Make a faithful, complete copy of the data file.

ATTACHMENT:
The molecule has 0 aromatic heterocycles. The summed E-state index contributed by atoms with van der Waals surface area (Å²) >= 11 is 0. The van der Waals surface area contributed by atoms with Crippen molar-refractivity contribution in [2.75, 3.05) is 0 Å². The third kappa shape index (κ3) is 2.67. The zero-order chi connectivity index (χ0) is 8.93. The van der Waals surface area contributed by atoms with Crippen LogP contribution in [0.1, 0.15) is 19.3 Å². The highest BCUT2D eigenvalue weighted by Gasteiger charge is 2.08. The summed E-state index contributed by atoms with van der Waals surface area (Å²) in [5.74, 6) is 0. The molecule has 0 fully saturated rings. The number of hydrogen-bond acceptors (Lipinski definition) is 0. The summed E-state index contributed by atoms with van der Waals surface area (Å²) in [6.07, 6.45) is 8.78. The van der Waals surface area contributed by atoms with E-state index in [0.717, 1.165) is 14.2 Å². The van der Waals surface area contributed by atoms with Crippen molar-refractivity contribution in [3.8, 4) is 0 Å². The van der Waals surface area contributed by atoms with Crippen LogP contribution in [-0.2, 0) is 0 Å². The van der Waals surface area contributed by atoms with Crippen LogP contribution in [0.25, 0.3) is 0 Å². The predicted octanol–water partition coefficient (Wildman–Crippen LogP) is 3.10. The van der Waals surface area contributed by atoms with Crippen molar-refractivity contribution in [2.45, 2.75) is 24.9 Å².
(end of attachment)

The molecule has 0 aromatic heterocycles. The summed E-state index contributed by atoms with van der Waals surface area (Å²) >= 11 is 0. The van der Waals surface area contributed by atoms with Crippen molar-refractivity contribution in [2.75, 3.05) is 0 Å². The third kappa shape index (κ3) is 2.67. The zero-order chi connectivity index (χ0) is 8.93. The van der Waals surface area contributed by atoms with Crippen LogP contribution in [0.1, 0.15) is 19.3 Å². The highest BCUT2D eigenvalue weighted by Gasteiger charge is 2.08. The summed E-state index contributed by atoms with van der Waals surface area (Å²) in [5.74, 6) is 0. The molecule has 0 fully saturated rings. The number of hydrogen-bond acceptors (Lipinski definition) is 0. The summed E-state index contributed by atoms with van der Waals surface area (Å²) in [6.07, 6.45) is 8.78. The van der Waals surface area contributed by atoms with E-state index in [0.717, 1.165) is 14.2 Å². The van der Waals surface area contributed by atoms with Crippen molar-refractivity contribution in [3.8, 4) is 0 Å². The van der Waals surface area contributed by atoms with Crippen LogP contribution in [-0.2, 0) is 0 Å². The van der Waals surface area contributed by atoms with Crippen LogP contribution in [0.25, 0.3) is 0 Å². The predicted octanol–water partition coefficient (Wildman–Crippen LogP) is 3.10. The van der Waals surface area contributed by atoms with Crippen molar-refractivity contribution in [2.45, 2.75) is 24.9 Å².